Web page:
It’s no secret Scandinavian holidays can be a bit on the pricey side, but Gothenburg trends towards the cheaper end of the scale in comparison to its neighbours.
You can score a three-course meal at a mid-range restaurant for £10 less in Gothenburg than in Sweden – that’s nearly 15% cheaper – while coffee and beer will cost between 5% and 10% less than the capital.*
Getting around is cheaper, too. Gothenburg is a walkable city, but a 24-hour public transport pass costs a mere £8 for unlimited tram, bus and ferry rides. It means a day trip to the archipelago – more on this next – is essentially free.
Unlike Stockholm’s archipelago, Gothenburg’s is clustered in two halves – the north and south islands – and there’s over 20 between the pair. The aforementioned ferries hop between them and exploring by boat makes for a great sightseeing activity in itself.
You’ll want to disembark at some point, though, because the archipelago has lots to offer. In the summer, the islands come to life with local day-trippers. They’re a haven for hikers and cyclists, are perfect for picnics and water-sports lovers will go wild for their range of activities. Canoeing, kayaking, windsurfing, sailing and even scuba diving are some of the popular things on offer.
In winter, these wild islands are almost otherworldly. The season’s characteristically grey skies give the already dramatic landscapes a mystical aura and it’s all too easy to see how this stunning backdrop makes multiple appearances in Scandinavian folklore.
The main north islands, Hönö, Källö Knippla and Hälsö, provide a fantastic mix of things to do, see and eat, while to the south, the Donsö, Vrångö and Styrsö islands are much quieter. Ferries for the north islands leave from Lilla Varholmen, while for ferries from the south set sail from Saltholmen and both are just a bus ride away from the town centre.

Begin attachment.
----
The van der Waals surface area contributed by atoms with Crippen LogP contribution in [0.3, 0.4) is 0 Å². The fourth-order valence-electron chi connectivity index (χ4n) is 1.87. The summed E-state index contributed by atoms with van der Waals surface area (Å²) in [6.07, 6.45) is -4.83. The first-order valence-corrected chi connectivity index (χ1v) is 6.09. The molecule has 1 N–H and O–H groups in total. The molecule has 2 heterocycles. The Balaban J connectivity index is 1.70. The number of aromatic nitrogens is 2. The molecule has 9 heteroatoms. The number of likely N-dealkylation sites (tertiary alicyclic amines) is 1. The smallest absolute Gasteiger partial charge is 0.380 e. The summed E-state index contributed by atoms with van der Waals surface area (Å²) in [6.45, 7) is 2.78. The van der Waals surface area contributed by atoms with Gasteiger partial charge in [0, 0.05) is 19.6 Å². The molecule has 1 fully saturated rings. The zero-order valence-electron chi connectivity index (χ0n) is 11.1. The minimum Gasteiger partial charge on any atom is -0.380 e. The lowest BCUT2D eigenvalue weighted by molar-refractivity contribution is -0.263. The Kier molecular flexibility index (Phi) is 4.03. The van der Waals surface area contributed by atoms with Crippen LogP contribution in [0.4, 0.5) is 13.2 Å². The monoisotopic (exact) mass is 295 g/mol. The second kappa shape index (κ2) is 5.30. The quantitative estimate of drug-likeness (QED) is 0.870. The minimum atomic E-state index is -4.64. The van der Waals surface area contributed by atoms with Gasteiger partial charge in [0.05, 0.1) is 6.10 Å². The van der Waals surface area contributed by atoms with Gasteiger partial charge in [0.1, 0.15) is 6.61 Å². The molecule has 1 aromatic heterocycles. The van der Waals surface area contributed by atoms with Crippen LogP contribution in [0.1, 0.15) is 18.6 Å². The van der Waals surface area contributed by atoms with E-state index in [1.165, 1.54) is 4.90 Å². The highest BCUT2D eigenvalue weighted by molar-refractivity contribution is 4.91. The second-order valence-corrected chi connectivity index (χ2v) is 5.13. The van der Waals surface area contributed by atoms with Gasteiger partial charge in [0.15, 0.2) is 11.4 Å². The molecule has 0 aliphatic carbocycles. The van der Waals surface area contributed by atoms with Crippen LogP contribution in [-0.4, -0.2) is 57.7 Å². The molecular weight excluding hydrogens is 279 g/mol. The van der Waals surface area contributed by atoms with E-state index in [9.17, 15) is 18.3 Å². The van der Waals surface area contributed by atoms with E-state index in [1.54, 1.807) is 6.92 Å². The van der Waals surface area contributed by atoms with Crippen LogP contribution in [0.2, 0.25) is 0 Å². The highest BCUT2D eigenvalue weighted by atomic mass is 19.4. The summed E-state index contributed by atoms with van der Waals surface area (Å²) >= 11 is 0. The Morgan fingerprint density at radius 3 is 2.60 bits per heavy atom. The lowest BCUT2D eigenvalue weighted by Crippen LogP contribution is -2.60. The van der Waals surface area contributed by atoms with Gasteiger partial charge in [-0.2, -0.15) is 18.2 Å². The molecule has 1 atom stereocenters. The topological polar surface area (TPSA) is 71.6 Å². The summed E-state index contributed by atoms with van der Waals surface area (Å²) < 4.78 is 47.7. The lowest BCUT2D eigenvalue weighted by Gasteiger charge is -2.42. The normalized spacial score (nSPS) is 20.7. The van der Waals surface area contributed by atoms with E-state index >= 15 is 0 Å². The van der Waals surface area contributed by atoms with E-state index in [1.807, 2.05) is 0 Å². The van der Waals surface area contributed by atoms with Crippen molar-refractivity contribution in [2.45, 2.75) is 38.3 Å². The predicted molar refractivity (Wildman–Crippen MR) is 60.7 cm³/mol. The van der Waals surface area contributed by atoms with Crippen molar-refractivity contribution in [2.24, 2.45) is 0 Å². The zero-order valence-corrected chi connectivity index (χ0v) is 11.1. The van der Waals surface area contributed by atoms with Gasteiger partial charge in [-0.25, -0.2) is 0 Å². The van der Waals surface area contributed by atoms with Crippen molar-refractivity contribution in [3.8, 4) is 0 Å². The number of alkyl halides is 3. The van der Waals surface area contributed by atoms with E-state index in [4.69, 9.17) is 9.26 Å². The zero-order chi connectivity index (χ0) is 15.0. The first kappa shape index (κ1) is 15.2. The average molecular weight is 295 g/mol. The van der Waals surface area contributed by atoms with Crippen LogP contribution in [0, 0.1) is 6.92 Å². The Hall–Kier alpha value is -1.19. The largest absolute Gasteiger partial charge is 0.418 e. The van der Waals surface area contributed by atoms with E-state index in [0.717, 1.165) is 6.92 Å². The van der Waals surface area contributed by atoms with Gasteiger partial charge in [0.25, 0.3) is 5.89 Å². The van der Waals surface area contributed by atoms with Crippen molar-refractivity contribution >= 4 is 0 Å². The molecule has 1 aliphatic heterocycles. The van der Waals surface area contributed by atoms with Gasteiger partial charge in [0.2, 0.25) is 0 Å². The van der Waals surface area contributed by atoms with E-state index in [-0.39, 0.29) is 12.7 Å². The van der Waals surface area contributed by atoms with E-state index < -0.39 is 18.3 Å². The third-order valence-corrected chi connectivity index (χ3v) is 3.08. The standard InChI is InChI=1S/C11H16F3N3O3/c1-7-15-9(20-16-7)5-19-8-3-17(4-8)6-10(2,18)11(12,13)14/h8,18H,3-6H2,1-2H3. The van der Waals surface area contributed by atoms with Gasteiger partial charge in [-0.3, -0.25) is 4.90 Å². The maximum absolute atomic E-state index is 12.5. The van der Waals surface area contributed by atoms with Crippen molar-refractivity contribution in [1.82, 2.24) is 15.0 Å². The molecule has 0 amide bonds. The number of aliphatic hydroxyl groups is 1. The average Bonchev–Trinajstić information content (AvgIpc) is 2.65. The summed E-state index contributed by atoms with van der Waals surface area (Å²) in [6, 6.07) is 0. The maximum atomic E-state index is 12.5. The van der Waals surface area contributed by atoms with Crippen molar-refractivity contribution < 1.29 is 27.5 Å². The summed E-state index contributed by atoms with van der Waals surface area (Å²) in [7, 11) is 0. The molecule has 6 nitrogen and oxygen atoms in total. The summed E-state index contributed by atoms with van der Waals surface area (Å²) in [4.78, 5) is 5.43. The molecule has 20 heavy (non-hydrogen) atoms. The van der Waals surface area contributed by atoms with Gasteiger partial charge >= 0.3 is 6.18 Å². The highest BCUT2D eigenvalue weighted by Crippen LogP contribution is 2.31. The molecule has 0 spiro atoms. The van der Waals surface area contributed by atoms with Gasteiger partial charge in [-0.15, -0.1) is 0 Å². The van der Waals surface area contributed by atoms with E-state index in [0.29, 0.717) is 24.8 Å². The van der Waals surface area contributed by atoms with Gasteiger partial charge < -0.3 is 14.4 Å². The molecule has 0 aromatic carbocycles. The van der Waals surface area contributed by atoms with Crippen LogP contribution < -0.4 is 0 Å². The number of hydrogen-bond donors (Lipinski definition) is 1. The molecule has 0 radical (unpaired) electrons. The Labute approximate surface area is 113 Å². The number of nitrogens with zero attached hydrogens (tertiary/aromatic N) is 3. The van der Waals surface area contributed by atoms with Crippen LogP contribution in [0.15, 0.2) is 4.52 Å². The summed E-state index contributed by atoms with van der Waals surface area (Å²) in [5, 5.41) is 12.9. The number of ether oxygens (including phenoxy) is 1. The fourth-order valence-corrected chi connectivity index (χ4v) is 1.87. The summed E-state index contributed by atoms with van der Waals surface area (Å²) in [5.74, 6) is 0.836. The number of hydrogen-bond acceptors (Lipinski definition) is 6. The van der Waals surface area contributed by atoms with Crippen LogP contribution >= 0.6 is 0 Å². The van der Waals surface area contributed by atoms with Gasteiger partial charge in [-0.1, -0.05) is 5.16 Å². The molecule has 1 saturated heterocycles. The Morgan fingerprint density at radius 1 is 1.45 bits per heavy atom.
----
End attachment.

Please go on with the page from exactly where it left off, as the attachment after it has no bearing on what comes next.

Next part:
The Swedes have fika and lagom, the Danes live by hygge and Norwegians embrace anything koselig – Scandi life is steeped in seeking cosiness. It’s understandable, given their long, chilly winters, but the lifestyles have permeated into the wider western culture in recent years.
For those who just can’t get enough of it, Gothenburg makes the perfect mid-point for a multi-city break where you can experience them all. The seaside city is conveniently located on Sweden’s west coast, meaning Norway and Denmark are just a stone’s throw away.
Copenhagen is a three-and-a-half hour train trip and Oslo is the same by bus so you can easily take a five to seven day getaway and jump between the three.
* Prices taken from Numbeo and accurate as of 14/12/2018.
Subscribe now for hand-picked holiday deals, inspiration and the latest travel tips, straight to your inbox.
The Foreign, Commonwealth & Development Office (FCDO) provides valuable up-to-date travel advice for British citizens abroad. It is the best resource for reliable safety and security information. You can also find other important details, such as local laws, passport information and visa requirements. Stay safe abroad – check the FCDO before you travel.